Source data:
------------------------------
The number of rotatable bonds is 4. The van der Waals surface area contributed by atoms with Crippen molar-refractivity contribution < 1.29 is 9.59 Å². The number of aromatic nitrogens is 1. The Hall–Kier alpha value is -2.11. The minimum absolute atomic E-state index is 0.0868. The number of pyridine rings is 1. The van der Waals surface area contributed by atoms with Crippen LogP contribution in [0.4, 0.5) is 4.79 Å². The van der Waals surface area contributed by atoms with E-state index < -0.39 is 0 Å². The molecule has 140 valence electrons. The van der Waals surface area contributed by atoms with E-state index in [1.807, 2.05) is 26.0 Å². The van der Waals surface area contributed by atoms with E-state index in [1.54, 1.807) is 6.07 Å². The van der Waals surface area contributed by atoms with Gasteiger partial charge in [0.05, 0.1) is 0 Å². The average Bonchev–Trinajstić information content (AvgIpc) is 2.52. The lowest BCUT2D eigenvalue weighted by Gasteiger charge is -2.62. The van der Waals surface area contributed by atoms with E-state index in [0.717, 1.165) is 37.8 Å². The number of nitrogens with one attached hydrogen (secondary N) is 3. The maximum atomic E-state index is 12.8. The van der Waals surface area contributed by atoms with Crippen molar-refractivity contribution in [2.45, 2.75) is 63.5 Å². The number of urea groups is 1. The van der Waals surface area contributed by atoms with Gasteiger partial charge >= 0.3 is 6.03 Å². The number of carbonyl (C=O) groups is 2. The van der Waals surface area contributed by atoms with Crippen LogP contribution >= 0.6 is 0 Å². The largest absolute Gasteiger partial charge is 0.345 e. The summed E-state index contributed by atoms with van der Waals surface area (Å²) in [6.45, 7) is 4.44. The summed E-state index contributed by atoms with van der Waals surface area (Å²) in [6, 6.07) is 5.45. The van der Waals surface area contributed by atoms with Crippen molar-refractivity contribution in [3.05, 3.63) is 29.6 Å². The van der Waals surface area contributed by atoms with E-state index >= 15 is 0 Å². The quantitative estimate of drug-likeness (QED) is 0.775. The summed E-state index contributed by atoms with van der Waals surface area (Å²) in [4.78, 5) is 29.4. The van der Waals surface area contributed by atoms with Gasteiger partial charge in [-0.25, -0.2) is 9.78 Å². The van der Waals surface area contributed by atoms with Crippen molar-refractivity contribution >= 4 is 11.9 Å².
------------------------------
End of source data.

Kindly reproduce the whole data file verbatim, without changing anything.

The number of rotatable bonds is 4. The van der Waals surface area contributed by atoms with Crippen molar-refractivity contribution < 1.29 is 9.59 Å². The number of aromatic nitrogens is 1. The Hall–Kier alpha value is -2.11. The minimum absolute atomic E-state index is 0.0868. The number of pyridine rings is 1. The van der Waals surface area contributed by atoms with Crippen LogP contribution in [0.4, 0.5) is 4.79 Å². The van der Waals surface area contributed by atoms with E-state index < -0.39 is 0 Å². The molecule has 140 valence electrons. The van der Waals surface area contributed by atoms with E-state index in [1.807, 2.05) is 26.0 Å². The van der Waals surface area contributed by atoms with E-state index in [1.54, 1.807) is 6.07 Å². The van der Waals surface area contributed by atoms with Gasteiger partial charge in [0.05, 0.1) is 0 Å². The average Bonchev–Trinajstić information content (AvgIpc) is 2.52. The lowest BCUT2D eigenvalue weighted by Gasteiger charge is -2.62. The van der Waals surface area contributed by atoms with E-state index in [0.717, 1.165) is 37.8 Å². The number of nitrogens with one attached hydrogen (secondary N) is 3. The maximum atomic E-state index is 12.8. The van der Waals surface area contributed by atoms with Crippen molar-refractivity contribution in [2.45, 2.75) is 63.5 Å². The number of urea groups is 1. The van der Waals surface area contributed by atoms with Gasteiger partial charge >= 0.3 is 6.03 Å². The number of carbonyl (C=O) groups is 2. The van der Waals surface area contributed by atoms with Crippen LogP contribution >= 0.6 is 0 Å². The largest absolute Gasteiger partial charge is 0.345 e. The summed E-state index contributed by atoms with van der Waals surface area (Å²) in [6.45, 7) is 4.44. The summed E-state index contributed by atoms with van der Waals surface area (Å²) in [6, 6.07) is 5.45. The van der Waals surface area contributed by atoms with Crippen molar-refractivity contribution in [3.05, 3.63) is 29.6 Å². The van der Waals surface area contributed by atoms with E-state index >= 15 is 0 Å². The quantitative estimate of drug-likeness (QED) is 0.775. The summed E-state index contributed by atoms with van der Waals surface area (Å²) in [4.78, 5) is 29.4. The van der Waals surface area contributed by atoms with Gasteiger partial charge in [-0.25, -0.2) is 9.78 Å². The van der Waals surface area contributed by atoms with Crippen molar-refractivity contribution >= 4 is 11.9 Å².